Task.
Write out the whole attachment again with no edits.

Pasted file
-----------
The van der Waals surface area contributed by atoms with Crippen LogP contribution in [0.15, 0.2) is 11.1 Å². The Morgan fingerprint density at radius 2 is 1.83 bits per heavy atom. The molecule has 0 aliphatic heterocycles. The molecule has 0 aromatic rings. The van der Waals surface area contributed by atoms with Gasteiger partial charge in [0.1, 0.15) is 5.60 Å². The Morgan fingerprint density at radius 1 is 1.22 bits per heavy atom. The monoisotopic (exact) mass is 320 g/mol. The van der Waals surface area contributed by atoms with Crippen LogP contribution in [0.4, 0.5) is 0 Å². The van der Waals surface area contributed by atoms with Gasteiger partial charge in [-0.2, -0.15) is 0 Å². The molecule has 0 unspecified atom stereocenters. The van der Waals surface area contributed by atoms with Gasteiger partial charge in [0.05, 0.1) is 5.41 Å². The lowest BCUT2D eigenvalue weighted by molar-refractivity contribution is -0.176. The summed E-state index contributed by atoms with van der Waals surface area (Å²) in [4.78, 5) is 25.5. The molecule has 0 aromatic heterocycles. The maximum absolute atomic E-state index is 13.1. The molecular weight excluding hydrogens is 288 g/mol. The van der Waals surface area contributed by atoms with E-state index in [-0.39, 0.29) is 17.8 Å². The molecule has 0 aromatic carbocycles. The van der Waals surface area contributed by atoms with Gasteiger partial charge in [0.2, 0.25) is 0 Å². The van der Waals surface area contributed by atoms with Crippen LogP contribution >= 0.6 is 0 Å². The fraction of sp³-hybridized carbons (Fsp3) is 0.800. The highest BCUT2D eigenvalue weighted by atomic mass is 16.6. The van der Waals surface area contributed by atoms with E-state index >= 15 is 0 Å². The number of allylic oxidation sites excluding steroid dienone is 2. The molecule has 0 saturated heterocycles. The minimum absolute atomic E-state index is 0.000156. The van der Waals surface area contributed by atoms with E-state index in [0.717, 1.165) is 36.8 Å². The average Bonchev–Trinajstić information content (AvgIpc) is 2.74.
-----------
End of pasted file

The van der Waals surface area contributed by atoms with Crippen LogP contribution in [0.15, 0.2) is 11.1 Å². The Morgan fingerprint density at radius 2 is 1.83 bits per heavy atom. The molecule has 0 aliphatic heterocycles. The molecule has 0 aromatic rings. The van der Waals surface area contributed by atoms with Gasteiger partial charge in [0.1, 0.15) is 5.60 Å². The Morgan fingerprint density at radius 1 is 1.22 bits per heavy atom. The monoisotopic (exact) mass is 320 g/mol. The van der Waals surface area contributed by atoms with Crippen LogP contribution in [0.4, 0.5) is 0 Å². The van der Waals surface area contributed by atoms with Gasteiger partial charge in [-0.2, -0.15) is 0 Å². The molecule has 0 unspecified atom stereocenters. The van der Waals surface area contributed by atoms with Gasteiger partial charge in [0.05, 0.1) is 5.41 Å². The lowest BCUT2D eigenvalue weighted by molar-refractivity contribution is -0.176. The summed E-state index contributed by atoms with van der Waals surface area (Å²) in [4.78, 5) is 25.5. The molecule has 0 aromatic heterocycles. The maximum absolute atomic E-state index is 13.1. The molecular weight excluding hydrogens is 288 g/mol. The van der Waals surface area contributed by atoms with E-state index in [-0.39, 0.29) is 17.8 Å². The molecule has 0 aromatic carbocycles. The van der Waals surface area contributed by atoms with Gasteiger partial charge in [0.2, 0.25) is 0 Å². The van der Waals surface area contributed by atoms with Crippen LogP contribution >= 0.6 is 0 Å². The fraction of sp³-hybridized carbons (Fsp3) is 0.800. The highest BCUT2D eigenvalue weighted by atomic mass is 16.6. The van der Waals surface area contributed by atoms with E-state index >= 15 is 0 Å². The number of allylic oxidation sites excluding steroid dienone is 2. The molecule has 0 saturated heterocycles. The minimum absolute atomic E-state index is 0.000156. The van der Waals surface area contributed by atoms with E-state index in [0.717, 1.165) is 36.8 Å². The average Bonchev–Trinajstić information content (AvgIpc) is 2.74.